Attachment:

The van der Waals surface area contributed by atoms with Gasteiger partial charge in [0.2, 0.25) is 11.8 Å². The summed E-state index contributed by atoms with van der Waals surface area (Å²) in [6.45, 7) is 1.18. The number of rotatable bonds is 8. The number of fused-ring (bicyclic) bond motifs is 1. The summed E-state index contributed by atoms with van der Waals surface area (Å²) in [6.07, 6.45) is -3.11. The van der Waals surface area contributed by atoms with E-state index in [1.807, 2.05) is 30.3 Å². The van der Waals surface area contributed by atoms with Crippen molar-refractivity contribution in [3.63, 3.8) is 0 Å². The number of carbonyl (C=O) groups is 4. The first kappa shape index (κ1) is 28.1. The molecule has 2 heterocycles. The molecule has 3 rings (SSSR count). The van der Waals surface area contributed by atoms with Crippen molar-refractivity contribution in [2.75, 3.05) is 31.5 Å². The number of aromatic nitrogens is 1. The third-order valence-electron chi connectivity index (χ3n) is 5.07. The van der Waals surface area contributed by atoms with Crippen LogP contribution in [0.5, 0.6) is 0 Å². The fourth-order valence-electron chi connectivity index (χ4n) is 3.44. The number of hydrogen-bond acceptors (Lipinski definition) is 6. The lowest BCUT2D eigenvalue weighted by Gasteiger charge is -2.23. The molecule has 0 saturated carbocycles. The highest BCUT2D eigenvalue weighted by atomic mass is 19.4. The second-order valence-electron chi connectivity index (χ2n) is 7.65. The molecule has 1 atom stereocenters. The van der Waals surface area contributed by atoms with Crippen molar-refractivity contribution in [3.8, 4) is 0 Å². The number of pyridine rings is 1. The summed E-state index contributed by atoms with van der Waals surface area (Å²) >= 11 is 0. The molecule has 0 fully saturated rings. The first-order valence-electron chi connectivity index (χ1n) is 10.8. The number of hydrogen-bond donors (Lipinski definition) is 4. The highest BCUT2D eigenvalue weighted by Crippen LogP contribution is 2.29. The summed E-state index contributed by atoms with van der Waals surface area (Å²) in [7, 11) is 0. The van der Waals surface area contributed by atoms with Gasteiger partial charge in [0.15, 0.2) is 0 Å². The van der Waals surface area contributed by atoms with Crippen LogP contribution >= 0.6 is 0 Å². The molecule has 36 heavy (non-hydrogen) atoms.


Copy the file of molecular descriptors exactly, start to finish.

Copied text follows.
The van der Waals surface area contributed by atoms with Gasteiger partial charge in [0.2, 0.25) is 11.8 Å². The summed E-state index contributed by atoms with van der Waals surface area (Å²) in [6.45, 7) is 1.18. The number of rotatable bonds is 8. The number of fused-ring (bicyclic) bond motifs is 1. The summed E-state index contributed by atoms with van der Waals surface area (Å²) in [6.07, 6.45) is -3.11. The van der Waals surface area contributed by atoms with E-state index in [1.807, 2.05) is 30.3 Å². The van der Waals surface area contributed by atoms with Crippen molar-refractivity contribution in [3.63, 3.8) is 0 Å². The number of carbonyl (C=O) groups is 4. The first kappa shape index (κ1) is 28.1. The molecule has 2 heterocycles. The molecule has 3 rings (SSSR count). The van der Waals surface area contributed by atoms with Crippen molar-refractivity contribution in [2.75, 3.05) is 31.5 Å². The number of aromatic nitrogens is 1. The third-order valence-electron chi connectivity index (χ3n) is 5.07. The van der Waals surface area contributed by atoms with Crippen LogP contribution in [0.5, 0.6) is 0 Å². The fourth-order valence-electron chi connectivity index (χ4n) is 3.44. The number of hydrogen-bond acceptors (Lipinski definition) is 6. The lowest BCUT2D eigenvalue weighted by Gasteiger charge is -2.23. The molecule has 0 saturated carbocycles. The highest BCUT2D eigenvalue weighted by atomic mass is 19.4. The second-order valence-electron chi connectivity index (χ2n) is 7.65. The molecule has 1 atom stereocenters. The van der Waals surface area contributed by atoms with Crippen molar-refractivity contribution in [3.8, 4) is 0 Å². The number of pyridine rings is 1. The summed E-state index contributed by atoms with van der Waals surface area (Å²) >= 11 is 0. The molecule has 0 fully saturated rings. The first-order valence-electron chi connectivity index (χ1n) is 10.8. The number of hydrogen-bond donors (Lipinski definition) is 4. The highest BCUT2D eigenvalue weighted by Crippen LogP contribution is 2.29. The summed E-state index contributed by atoms with van der Waals surface area (Å²) in [7, 11) is 0. The van der Waals surface area contributed by atoms with Gasteiger partial charge in [0.15, 0.2) is 0 Å². The van der Waals surface area contributed by atoms with Crippen LogP contribution >= 0.6 is 0 Å². The molecule has 36 heavy (non-hydrogen) atoms.